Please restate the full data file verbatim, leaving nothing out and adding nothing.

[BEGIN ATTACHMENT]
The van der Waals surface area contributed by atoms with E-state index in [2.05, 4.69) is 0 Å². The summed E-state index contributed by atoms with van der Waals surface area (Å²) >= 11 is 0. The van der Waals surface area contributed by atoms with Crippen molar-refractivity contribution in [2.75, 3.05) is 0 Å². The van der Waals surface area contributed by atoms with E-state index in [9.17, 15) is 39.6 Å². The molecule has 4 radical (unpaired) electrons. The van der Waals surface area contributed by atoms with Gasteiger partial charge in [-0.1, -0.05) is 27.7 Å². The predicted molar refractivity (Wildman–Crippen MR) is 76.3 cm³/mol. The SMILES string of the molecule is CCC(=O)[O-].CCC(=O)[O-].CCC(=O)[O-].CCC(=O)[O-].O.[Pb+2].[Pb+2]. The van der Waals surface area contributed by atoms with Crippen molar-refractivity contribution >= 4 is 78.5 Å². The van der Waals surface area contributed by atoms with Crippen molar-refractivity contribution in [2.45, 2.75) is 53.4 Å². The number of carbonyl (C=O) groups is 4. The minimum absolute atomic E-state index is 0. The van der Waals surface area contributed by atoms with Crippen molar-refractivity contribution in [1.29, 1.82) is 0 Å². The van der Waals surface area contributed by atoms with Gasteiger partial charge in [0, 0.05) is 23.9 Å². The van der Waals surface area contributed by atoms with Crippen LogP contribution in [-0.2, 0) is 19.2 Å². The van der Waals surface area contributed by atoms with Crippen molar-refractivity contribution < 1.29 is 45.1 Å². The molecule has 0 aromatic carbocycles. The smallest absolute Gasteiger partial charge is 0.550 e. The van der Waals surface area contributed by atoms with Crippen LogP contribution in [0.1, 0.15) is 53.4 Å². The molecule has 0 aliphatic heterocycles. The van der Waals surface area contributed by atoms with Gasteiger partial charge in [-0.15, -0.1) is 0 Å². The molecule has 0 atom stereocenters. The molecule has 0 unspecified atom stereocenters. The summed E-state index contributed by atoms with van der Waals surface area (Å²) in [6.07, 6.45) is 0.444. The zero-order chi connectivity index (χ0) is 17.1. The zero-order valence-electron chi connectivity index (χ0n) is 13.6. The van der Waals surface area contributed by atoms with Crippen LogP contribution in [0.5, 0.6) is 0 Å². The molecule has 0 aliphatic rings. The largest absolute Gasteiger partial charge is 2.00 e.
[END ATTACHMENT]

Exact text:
The van der Waals surface area contributed by atoms with E-state index in [2.05, 4.69) is 0 Å². The summed E-state index contributed by atoms with van der Waals surface area (Å²) >= 11 is 0. The van der Waals surface area contributed by atoms with Crippen molar-refractivity contribution in [2.75, 3.05) is 0 Å². The van der Waals surface area contributed by atoms with E-state index in [9.17, 15) is 39.6 Å². The molecule has 4 radical (unpaired) electrons. The van der Waals surface area contributed by atoms with Gasteiger partial charge in [-0.1, -0.05) is 27.7 Å². The predicted molar refractivity (Wildman–Crippen MR) is 76.3 cm³/mol. The SMILES string of the molecule is CCC(=O)[O-].CCC(=O)[O-].CCC(=O)[O-].CCC(=O)[O-].O.[Pb+2].[Pb+2]. The van der Waals surface area contributed by atoms with Crippen molar-refractivity contribution >= 4 is 78.5 Å². The van der Waals surface area contributed by atoms with Crippen molar-refractivity contribution in [2.45, 2.75) is 53.4 Å². The number of carbonyl (C=O) groups is 4. The minimum absolute atomic E-state index is 0. The van der Waals surface area contributed by atoms with Crippen molar-refractivity contribution in [1.29, 1.82) is 0 Å². The van der Waals surface area contributed by atoms with Gasteiger partial charge in [0, 0.05) is 23.9 Å². The van der Waals surface area contributed by atoms with Crippen LogP contribution in [-0.2, 0) is 19.2 Å². The van der Waals surface area contributed by atoms with Crippen molar-refractivity contribution < 1.29 is 45.1 Å². The molecule has 0 aromatic carbocycles. The smallest absolute Gasteiger partial charge is 0.550 e. The van der Waals surface area contributed by atoms with Crippen LogP contribution in [0.1, 0.15) is 53.4 Å². The molecule has 0 aliphatic heterocycles. The van der Waals surface area contributed by atoms with Gasteiger partial charge in [-0.15, -0.1) is 0 Å². The molecule has 0 atom stereocenters. The molecule has 0 unspecified atom stereocenters. The summed E-state index contributed by atoms with van der Waals surface area (Å²) in [6.07, 6.45) is 0.444. The zero-order chi connectivity index (χ0) is 17.1. The zero-order valence-electron chi connectivity index (χ0n) is 13.6. The van der Waals surface area contributed by atoms with Crippen LogP contribution in [0.5, 0.6) is 0 Å². The molecule has 0 aliphatic rings. The largest absolute Gasteiger partial charge is 2.00 e.